Tony Lloyd calls for action now to tackle alcohol-related harm

Rochdale MP, Tony Lloyd, is calling on the Prime Minister to take bold action to tackle alcohol-related harm.

Tony said, 
“Tragically, alcohol kills more people each year. Despite this, the last Government Alcohol Strategy was introduced ten years ago.

“It is the next generation who will suffer hugely from rising alcohol harm, including the impact on children of alcohol dependent parents and those with foetal alcohol spectrum disorder (FASD).

“These harms are not felt equally across society. Those from poorer backgrounds are significantly more likely to feel the adverse impacts of alcohol, despite drinking less alcohol on average. 

“If we address alcohol-related harm, we will properly ‘level-up’ and reduce health inequalities.”

Tony joins several cross-party MPs and charity organisations in writing to the Prime Minister, calling for more action now by conducting an Independent Review of Alcohol. The last Government Alcohol Strategy was introduced in 2012, and whilst the letter commends proposals for a “new strength-based alcohol duty system and the forthcoming alcohol labelling consultation”, it highlights that the government could be doing more.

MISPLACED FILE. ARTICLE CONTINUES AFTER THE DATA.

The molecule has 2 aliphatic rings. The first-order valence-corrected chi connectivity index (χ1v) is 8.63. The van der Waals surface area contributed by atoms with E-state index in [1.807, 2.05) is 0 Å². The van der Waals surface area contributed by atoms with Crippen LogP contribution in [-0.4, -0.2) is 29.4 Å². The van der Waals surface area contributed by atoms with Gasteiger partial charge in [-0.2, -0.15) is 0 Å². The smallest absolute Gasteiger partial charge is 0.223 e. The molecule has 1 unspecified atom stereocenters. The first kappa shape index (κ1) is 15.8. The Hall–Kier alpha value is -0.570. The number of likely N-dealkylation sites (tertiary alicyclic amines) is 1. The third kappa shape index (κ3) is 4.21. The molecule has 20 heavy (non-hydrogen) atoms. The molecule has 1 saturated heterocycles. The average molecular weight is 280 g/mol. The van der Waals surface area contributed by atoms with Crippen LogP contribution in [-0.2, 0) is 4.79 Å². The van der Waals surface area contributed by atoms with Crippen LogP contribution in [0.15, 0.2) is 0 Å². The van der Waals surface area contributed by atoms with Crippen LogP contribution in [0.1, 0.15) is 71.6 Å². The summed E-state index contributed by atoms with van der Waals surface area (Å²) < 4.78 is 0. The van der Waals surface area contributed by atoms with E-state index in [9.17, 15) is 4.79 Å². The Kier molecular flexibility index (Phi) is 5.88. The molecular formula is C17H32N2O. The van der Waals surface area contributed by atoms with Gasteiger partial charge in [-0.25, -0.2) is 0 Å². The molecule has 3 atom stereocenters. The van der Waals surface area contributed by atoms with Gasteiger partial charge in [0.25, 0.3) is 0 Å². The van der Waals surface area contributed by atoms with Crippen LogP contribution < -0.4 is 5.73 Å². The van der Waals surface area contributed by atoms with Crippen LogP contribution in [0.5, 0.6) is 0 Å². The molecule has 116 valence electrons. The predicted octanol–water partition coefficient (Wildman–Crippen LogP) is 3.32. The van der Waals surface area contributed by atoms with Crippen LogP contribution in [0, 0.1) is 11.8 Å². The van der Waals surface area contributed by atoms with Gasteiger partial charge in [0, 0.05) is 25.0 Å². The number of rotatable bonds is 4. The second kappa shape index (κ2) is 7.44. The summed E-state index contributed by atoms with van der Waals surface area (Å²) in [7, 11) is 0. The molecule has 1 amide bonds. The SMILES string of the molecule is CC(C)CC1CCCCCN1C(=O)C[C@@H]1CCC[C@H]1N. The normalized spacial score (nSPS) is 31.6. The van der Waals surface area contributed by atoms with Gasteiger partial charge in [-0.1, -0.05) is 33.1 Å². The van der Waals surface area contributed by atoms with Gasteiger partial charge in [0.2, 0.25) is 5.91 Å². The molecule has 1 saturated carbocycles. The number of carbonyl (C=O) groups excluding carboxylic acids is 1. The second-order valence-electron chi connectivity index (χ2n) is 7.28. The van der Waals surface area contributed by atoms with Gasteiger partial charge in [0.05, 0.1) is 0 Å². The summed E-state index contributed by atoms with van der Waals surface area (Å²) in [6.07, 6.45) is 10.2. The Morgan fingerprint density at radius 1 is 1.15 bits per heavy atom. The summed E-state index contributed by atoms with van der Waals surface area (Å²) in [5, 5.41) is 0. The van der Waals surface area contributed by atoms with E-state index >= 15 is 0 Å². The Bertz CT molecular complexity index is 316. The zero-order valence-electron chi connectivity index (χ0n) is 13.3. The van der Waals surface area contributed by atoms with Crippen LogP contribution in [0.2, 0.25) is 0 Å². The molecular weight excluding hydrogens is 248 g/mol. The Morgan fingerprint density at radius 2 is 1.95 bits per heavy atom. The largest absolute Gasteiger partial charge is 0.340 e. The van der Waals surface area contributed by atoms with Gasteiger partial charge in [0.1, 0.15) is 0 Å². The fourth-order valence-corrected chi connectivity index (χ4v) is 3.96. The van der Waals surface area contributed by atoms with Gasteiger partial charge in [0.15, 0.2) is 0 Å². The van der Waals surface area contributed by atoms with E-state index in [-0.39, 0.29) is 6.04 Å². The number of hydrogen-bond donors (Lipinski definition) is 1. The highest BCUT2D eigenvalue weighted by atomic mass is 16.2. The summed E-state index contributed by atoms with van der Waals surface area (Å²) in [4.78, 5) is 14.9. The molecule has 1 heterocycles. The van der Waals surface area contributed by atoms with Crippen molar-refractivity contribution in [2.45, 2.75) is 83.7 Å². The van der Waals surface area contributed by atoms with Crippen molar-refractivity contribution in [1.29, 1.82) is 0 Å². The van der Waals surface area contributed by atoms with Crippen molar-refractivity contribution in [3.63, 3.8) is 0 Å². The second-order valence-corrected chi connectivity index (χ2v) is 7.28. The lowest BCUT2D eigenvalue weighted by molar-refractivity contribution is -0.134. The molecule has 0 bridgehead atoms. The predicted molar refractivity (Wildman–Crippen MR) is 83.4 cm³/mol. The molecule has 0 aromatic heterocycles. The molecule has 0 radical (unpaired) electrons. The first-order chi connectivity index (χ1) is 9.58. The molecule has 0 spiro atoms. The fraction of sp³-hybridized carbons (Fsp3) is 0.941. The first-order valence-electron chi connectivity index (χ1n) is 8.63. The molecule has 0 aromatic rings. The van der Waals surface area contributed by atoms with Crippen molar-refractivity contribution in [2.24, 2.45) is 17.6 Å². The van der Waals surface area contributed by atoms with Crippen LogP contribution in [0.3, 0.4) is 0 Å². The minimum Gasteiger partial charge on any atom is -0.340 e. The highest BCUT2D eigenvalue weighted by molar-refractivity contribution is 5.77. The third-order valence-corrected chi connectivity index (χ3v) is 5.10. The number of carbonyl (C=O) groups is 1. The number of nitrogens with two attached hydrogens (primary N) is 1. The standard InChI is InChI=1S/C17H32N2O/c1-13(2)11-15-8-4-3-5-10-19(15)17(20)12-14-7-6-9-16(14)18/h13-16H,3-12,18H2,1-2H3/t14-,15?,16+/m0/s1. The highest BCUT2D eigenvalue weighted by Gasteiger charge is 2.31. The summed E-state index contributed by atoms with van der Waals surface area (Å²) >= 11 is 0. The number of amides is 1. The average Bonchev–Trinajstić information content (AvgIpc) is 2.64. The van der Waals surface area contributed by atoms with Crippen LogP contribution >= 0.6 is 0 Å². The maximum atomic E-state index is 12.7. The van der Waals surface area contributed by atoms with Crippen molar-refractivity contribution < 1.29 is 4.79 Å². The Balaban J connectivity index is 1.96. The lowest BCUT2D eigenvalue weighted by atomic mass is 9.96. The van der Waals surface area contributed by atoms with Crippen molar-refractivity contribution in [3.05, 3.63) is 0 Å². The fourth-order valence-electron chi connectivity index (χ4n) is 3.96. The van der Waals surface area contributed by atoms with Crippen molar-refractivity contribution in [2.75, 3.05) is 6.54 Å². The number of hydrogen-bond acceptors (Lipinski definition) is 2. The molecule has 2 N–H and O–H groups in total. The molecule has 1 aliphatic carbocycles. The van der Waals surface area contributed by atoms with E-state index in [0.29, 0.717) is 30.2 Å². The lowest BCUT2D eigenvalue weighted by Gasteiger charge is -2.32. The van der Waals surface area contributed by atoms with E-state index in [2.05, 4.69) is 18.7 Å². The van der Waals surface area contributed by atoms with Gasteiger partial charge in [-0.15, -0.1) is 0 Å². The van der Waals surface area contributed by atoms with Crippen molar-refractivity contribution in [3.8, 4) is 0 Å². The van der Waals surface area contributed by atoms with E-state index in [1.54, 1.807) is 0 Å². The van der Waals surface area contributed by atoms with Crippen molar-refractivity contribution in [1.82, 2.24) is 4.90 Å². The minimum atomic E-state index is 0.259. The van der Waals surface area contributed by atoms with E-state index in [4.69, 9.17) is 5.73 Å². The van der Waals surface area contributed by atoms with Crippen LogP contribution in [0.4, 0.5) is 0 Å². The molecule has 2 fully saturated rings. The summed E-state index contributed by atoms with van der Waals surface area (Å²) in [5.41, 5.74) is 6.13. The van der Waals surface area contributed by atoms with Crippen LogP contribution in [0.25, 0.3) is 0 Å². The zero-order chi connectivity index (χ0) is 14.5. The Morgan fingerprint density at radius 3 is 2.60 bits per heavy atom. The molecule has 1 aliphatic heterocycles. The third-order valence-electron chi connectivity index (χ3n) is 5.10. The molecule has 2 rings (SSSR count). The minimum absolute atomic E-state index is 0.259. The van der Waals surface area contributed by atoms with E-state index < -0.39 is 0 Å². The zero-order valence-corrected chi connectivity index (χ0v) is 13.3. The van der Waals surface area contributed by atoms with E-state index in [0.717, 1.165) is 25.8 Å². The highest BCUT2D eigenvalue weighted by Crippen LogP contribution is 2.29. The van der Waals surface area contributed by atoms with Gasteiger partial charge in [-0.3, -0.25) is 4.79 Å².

Alcohol is the leading risk factor for death, ill-health, and disability amongst 15-49-year-olds. It causes more working years of life lost than the ten most common cancers combined. The Covid pandemic has further exacerbated the situation to crisis point, with deaths from alcohol rising to an all-time high. 

In total, alcohol costs society at least £27 billion every year, of which less than half is offset by tax revenue on alcohol. This includes direct costs such as the £11.4 billion incurred by alcohol-related crime, as well as indirect costs such as contributing to overweight and obesity. Health implications from alcohol are estimated to cost the NHS £2 billion per year.

Recent research has shown that changes in alcohol consumption during the Covid pandemic are likely to lead to thousands of additional cases of disease, premature deaths, and hospitalisations, which will be compounded by rising economic and social harms and depleting treatment services.